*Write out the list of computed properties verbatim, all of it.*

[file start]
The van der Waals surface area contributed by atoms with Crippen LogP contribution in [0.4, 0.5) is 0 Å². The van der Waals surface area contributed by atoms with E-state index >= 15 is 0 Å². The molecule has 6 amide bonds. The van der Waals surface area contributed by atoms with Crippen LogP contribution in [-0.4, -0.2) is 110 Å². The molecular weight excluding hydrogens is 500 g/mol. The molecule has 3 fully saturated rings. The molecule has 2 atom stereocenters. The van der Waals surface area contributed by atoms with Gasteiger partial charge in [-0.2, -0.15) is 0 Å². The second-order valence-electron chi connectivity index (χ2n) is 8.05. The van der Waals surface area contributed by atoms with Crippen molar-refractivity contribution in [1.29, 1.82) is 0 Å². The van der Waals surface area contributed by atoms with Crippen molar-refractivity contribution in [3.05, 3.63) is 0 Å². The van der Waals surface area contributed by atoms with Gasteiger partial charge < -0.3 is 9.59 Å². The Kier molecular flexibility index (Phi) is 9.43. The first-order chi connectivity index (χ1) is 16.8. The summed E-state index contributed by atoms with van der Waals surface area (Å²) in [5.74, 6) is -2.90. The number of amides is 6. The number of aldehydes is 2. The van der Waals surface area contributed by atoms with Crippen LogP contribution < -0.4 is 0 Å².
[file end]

The van der Waals surface area contributed by atoms with Crippen LogP contribution in [0.4, 0.5) is 0 Å². The van der Waals surface area contributed by atoms with E-state index >= 15 is 0 Å². The molecule has 6 amide bonds. The van der Waals surface area contributed by atoms with Crippen LogP contribution in [-0.4, -0.2) is 110 Å². The molecular weight excluding hydrogens is 500 g/mol. The molecule has 3 fully saturated rings. The molecule has 2 atom stereocenters. The van der Waals surface area contributed by atoms with Gasteiger partial charge in [-0.2, -0.15) is 0 Å². The second-order valence-electron chi connectivity index (χ2n) is 8.05. The van der Waals surface area contributed by atoms with Crippen molar-refractivity contribution in [1.29, 1.82) is 0 Å². The van der Waals surface area contributed by atoms with Crippen molar-refractivity contribution in [3.05, 3.63) is 0 Å². The van der Waals surface area contributed by atoms with Gasteiger partial charge < -0.3 is 9.59 Å². The Kier molecular flexibility index (Phi) is 9.43. The first-order chi connectivity index (χ1) is 16.8. The summed E-state index contributed by atoms with van der Waals surface area (Å²) in [5.74, 6) is -2.90. The number of amides is 6. The number of aldehydes is 2. The van der Waals surface area contributed by atoms with Crippen LogP contribution < -0.4 is 0 Å².